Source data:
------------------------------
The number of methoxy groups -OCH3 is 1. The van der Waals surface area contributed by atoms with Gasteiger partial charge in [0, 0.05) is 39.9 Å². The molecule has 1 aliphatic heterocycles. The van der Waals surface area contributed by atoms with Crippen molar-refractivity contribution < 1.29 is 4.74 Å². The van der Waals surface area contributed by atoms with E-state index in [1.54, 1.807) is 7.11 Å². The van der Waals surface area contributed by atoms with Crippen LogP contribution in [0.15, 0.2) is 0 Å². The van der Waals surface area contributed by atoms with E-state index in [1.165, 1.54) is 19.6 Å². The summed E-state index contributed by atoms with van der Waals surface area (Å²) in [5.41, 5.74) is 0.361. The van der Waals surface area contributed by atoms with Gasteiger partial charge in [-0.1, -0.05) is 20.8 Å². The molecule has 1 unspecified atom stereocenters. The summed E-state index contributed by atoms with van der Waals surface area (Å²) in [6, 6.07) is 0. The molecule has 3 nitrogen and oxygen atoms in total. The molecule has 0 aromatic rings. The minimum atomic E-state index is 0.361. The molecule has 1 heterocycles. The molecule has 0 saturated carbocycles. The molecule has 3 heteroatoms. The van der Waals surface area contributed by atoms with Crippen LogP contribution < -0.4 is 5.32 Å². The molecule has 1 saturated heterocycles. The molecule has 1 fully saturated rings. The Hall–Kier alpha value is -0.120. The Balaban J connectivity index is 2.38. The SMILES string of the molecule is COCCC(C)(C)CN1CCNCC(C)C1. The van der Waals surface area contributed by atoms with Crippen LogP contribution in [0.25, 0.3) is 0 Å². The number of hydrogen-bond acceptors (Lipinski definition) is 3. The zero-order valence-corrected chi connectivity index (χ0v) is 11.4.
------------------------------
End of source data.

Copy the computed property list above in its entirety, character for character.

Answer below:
The number of methoxy groups -OCH3 is 1. The van der Waals surface area contributed by atoms with Gasteiger partial charge in [0, 0.05) is 39.9 Å². The molecule has 1 aliphatic heterocycles. The van der Waals surface area contributed by atoms with Crippen molar-refractivity contribution < 1.29 is 4.74 Å². The van der Waals surface area contributed by atoms with E-state index in [1.54, 1.807) is 7.11 Å². The van der Waals surface area contributed by atoms with Crippen LogP contribution in [0.15, 0.2) is 0 Å². The van der Waals surface area contributed by atoms with E-state index in [1.165, 1.54) is 19.6 Å². The summed E-state index contributed by atoms with van der Waals surface area (Å²) in [5.41, 5.74) is 0.361. The van der Waals surface area contributed by atoms with Gasteiger partial charge in [-0.1, -0.05) is 20.8 Å². The molecule has 1 unspecified atom stereocenters. The summed E-state index contributed by atoms with van der Waals surface area (Å²) in [6, 6.07) is 0. The molecule has 3 nitrogen and oxygen atoms in total. The molecule has 0 aromatic rings. The minimum atomic E-state index is 0.361. The molecule has 1 heterocycles. The molecule has 0 saturated carbocycles. The molecule has 3 heteroatoms. The van der Waals surface area contributed by atoms with Crippen LogP contribution < -0.4 is 5.32 Å². The molecule has 1 saturated heterocycles. The molecule has 1 fully saturated rings. The Hall–Kier alpha value is -0.120. The Balaban J connectivity index is 2.38. The SMILES string of the molecule is COCCC(C)(C)CN1CCNCC(C)C1. The van der Waals surface area contributed by atoms with Crippen LogP contribution in [0.25, 0.3) is 0 Å². The number of hydrogen-bond acceptors (Lipinski definition) is 3. The zero-order valence-corrected chi connectivity index (χ0v) is 11.4.